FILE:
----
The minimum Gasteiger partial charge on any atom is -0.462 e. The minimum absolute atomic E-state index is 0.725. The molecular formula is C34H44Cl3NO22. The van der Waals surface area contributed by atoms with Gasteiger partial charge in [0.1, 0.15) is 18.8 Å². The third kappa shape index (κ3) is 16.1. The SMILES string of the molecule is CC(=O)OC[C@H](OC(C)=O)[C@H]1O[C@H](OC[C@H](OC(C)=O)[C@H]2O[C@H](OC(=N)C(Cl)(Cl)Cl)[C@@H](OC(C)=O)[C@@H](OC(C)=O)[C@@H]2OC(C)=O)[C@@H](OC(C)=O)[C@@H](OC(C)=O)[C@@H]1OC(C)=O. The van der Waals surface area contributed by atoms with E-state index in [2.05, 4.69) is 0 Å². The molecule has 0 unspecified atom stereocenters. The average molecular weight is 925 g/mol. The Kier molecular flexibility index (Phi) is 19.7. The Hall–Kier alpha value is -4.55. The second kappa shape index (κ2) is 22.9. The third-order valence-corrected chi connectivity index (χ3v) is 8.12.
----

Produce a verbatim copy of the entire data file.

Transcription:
The minimum Gasteiger partial charge on any atom is -0.462 e. The minimum absolute atomic E-state index is 0.725. The molecular formula is C34H44Cl3NO22. The van der Waals surface area contributed by atoms with Gasteiger partial charge in [0.1, 0.15) is 18.8 Å². The third kappa shape index (κ3) is 16.1. The SMILES string of the molecule is CC(=O)OC[C@H](OC(C)=O)[C@H]1O[C@H](OC[C@H](OC(C)=O)[C@H]2O[C@H](OC(=N)C(Cl)(Cl)Cl)[C@@H](OC(C)=O)[C@@H](OC(C)=O)[C@@H]2OC(C)=O)[C@@H](OC(C)=O)[C@@H](OC(C)=O)[C@@H]1OC(C)=O. The van der Waals surface area contributed by atoms with E-state index in [2.05, 4.69) is 0 Å². The molecule has 0 unspecified atom stereocenters. The average molecular weight is 925 g/mol. The Kier molecular flexibility index (Phi) is 19.7. The Hall–Kier alpha value is -4.55. The second kappa shape index (κ2) is 22.9. The third-order valence-corrected chi connectivity index (χ3v) is 8.12.